Government supports critical minerals projects.
The Australian government plans to support the domestic minerals industry with the equivalent of up to US$35 million. Under the Critical Minerals Development Program, grants of between about $700,000 and $21 million will be made available for critical minerals projects.
In addition, the government announced it would increase its support for the Yangibana rare earths project in Western Australia, where a mine and facilities for processing the raw materials are being built. Under the Northern Australia Infrastructure Facility (NAIF), operator Hastings Technology Metals will receive a loan of about $153 million. Previously, the NAIF had approved a loan of $97 million, but the amount had been increased because of the general increase in costs and the price development for rare earths.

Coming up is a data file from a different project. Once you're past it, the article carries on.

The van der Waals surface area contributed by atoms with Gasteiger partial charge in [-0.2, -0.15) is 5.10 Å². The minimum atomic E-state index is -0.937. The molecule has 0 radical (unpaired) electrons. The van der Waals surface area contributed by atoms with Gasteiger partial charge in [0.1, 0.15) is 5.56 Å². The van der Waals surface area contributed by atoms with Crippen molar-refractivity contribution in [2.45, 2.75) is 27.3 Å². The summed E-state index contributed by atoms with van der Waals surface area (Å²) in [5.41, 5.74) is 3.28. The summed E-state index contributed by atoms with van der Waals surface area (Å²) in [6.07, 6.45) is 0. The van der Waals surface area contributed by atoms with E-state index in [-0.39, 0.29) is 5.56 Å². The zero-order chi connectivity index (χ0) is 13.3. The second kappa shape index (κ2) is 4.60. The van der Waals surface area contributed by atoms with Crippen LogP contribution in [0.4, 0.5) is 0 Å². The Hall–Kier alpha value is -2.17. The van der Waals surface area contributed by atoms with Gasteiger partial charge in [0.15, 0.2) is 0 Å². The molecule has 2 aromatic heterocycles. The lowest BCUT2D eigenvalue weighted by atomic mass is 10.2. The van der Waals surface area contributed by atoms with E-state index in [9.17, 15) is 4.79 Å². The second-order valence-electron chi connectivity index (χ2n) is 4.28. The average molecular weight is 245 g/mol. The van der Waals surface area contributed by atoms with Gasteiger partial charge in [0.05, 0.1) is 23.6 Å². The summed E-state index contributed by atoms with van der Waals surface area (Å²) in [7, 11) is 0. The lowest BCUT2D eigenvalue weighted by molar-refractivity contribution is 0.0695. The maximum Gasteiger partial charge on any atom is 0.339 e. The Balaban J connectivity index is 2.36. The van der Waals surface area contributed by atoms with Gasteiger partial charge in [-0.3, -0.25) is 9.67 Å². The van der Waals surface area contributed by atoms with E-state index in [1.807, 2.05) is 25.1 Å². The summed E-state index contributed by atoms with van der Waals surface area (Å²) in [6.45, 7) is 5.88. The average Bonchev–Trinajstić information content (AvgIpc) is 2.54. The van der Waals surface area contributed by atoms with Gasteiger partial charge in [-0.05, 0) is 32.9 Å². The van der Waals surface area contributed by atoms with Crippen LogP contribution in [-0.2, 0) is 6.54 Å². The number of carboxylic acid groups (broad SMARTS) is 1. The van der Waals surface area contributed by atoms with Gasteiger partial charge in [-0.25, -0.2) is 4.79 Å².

Australia has large deposits of critical minerals needed for low-emission technologies such as electric vehicles, batteries and solar cells, as well as consumer electronics and military applications. The country aims to establish itself as a major global supplier and become a “renewable energy superpower.” To date, Australia produces nearly half of the world’s lithium, is the second largest producer of cobalt and the fourth largest producer of rare earths.
However, representatives of the resources industry, such as Amanda Lacaze, CEO of the main domestic rare earths company Lynas, lament the slowness of policy in the face of rapidly growing demand (we reported). Global climate change efforts will increase lithium demand by 40 times over the next three decades, the government’s statement said, while demand for rare earths will increase sevenfold.
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